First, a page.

Should a 'Resurrected' Dodo or Mammoth Get a New Name?

Dodo skeleton
A dodo skeleton opposite a reconstructed model at the National Museum of Wales in the United Kingdom. (Image credit: Becker/Fox Photos/Getty Images)

If scientists could resurrect extinct animals — such as the dodo, Columbian mammoth or Tasmanian tiger — should these animals have different names that distinguish them from the original species?

In a new opinion paper, a group of scientists said yes, arguing that a modified name would give de-extinct animals an appropriate distinction from the natural species, as well as a conservation status that could help protect them legally.

In practice, researchers could take the original scientific name, but add "recr," an abbreviation of "recrearis," the Latin word for "revived." This addition, for instance, would change the Columbian mammoth's scientific name from Mammuthus columbi to Mammuthus recr. columbi, said the paper's lead author, Axel Hochkirch, lab manager in the Department of Biogeography at the University of Trier in Germany. [10 Extinct Giants That Once Roamed North America]

"If the DNA amount of [a resurrected] Mammuthus columbi is not high enough [compared with the original mammoth], one could even create a new species name, [such as] Mammuthus recr. americanus," Hochkirch told Live Science in an email. "If each resurrected species is marked with "recr.," it is very clear to all that we speak about something artificial, something that differs from the real mammoth."

De-extinction techniques

There are many hurdles to bringing back an extinct species. The first animal brought back from extinction — a wild goat called a bucardo, also known as a Pyrenean ibex (Capra pyrenaica pyrenaica) — died a few minutes after its birth because of a lung defect, according to a 2009 study published in the journal Theriogenology. Likewise, efforts to bring back the extinct Australian gastric-brooding frog (Rheobatrachus silus) "were not viable," the researchers wrote in the new opinion paper.

In essence, researchers need a full copy of an extinct animal's DNA to revive that species, a difficult thing to obtain, because DNA begins to degrade the instant an animal dies. This occurs largely from exposure to bacteria, oxygen, water, ultraviolet light, and enzymes from both the animal itself and the environment, Live Science reported previously.  

But de-extinction techniques are constantly improving. These methods include back breeding (breeding an existing animal to have traits of a closely related, extinct species), cloning (putting reproductive material of an extinct species into the womb of a closely related, living species) and genomic engineering (filling in missing DNA information from an extinct species with the DNA of a closely related animal).

Because of these advances, the Species Survival Com­mission of the International Union for Conservation of Nature (IUCN) published de-extinction guidelines in 2014. While the guidelines highlight the uncertainties in classifying de-extinct animal species, the new opinion piece goes a step further, Hochkirch said.

For starters, any animal that's resurrected will likely be a hybrid of the original animal and another species, or a "proxy," for the original, he said. These differences will partly be genetic and partly due to other factors: the animal's epigenetics (environmental forces that can change gene expression), microbiome (the bacteria in the body) and learned behavior, he said.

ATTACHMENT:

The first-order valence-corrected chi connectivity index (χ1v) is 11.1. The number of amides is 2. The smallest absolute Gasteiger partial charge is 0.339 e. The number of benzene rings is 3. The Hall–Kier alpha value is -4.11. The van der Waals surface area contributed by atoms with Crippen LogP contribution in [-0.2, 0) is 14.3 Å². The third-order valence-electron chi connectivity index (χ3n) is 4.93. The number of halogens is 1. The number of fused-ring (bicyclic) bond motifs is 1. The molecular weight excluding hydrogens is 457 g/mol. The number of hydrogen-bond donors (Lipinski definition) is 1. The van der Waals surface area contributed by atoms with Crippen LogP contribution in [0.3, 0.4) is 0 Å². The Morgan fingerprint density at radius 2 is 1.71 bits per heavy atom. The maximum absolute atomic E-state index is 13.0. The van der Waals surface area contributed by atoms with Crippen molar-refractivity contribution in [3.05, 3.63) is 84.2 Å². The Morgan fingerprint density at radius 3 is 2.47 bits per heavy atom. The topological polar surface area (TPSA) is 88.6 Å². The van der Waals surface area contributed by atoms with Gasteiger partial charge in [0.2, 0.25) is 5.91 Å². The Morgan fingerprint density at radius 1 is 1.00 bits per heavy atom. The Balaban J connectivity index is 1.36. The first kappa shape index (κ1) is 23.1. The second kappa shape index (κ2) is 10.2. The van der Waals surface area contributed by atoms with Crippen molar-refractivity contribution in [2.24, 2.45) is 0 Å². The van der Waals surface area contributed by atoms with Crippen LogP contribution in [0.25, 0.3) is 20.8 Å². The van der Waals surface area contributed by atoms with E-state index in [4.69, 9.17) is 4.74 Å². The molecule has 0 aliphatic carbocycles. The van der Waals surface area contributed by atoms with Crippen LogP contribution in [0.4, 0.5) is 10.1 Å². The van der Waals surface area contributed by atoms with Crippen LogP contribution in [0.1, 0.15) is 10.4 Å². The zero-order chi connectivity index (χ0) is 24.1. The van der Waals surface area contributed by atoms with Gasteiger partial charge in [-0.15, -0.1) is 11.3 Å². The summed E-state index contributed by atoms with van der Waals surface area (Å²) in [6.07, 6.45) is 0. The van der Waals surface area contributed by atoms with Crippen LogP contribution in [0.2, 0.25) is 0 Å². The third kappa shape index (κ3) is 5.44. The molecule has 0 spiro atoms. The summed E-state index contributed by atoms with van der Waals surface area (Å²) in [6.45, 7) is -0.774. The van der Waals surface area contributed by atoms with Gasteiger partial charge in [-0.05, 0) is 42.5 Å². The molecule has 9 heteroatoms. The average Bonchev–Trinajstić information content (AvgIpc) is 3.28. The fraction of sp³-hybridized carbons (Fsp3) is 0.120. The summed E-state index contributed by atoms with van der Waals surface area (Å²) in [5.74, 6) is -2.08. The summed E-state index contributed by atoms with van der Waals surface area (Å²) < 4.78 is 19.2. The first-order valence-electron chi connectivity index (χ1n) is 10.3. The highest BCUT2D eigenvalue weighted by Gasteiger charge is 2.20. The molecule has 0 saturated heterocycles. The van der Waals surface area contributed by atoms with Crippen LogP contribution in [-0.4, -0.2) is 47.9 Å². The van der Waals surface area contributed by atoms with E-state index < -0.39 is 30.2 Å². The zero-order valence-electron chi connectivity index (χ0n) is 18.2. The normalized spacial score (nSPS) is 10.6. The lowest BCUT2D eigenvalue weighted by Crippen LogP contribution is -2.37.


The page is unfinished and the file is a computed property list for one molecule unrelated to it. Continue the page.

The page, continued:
A modified name would remind people that the resurrected animal isn't an exact copy of the original, Hochkirch said. Moreover, a revised name would remind government officials that the revived species would need extra protections, which may be different than protections that were provided to the original species, Hochkirch said. [6 Extinct Animals That Could Be Brought Back to Life]

No to "recr."

However, the new naming proposal appears to simplify how evolution works and raises questions about how the system would be implemented, said Beth Shapiro, a professor of ecology and evolutionary biology at the University of California, Santa Cruz, who was not involved with the editorial.

"How much of the genome has to be modified in order to earn the [recr] 'tag'?" Shapiro asked. "Would an elephant with two mammoth genes be considered sufficiently de-extinct? Who gets to decide?"

In an email to Live Science, Shapiro wrote, "I think 'recr' is probably inappropriate, as they are not revived copies of something, but instead hybrids. Adding this to their name will foster more misunderstanding and mistrust of the true intentions of this work, which is to facilitate the survival of species that are under threat of extinction."

The opinion piece will be published online Friday (June 9) in the journal Science.

Original article on Live Science.

Laura Geggel

Laura is the archaeology and Life's Little Mysteries editor at Live Science. She also reports on general science, including paleontology. Her work has appeared in The New York Times, Scholastic, Popular Science and Spectrum, a site on autism research. She has won multiple awards from the Society of Professional Journalists and the Washington Newspaper Publishers Association for her reporting at a weekly newspaper near Seattle. Laura holds a bachelor's degree in English literature and psychology from Washington University in St. Louis and a master's degree in science writing from NYU.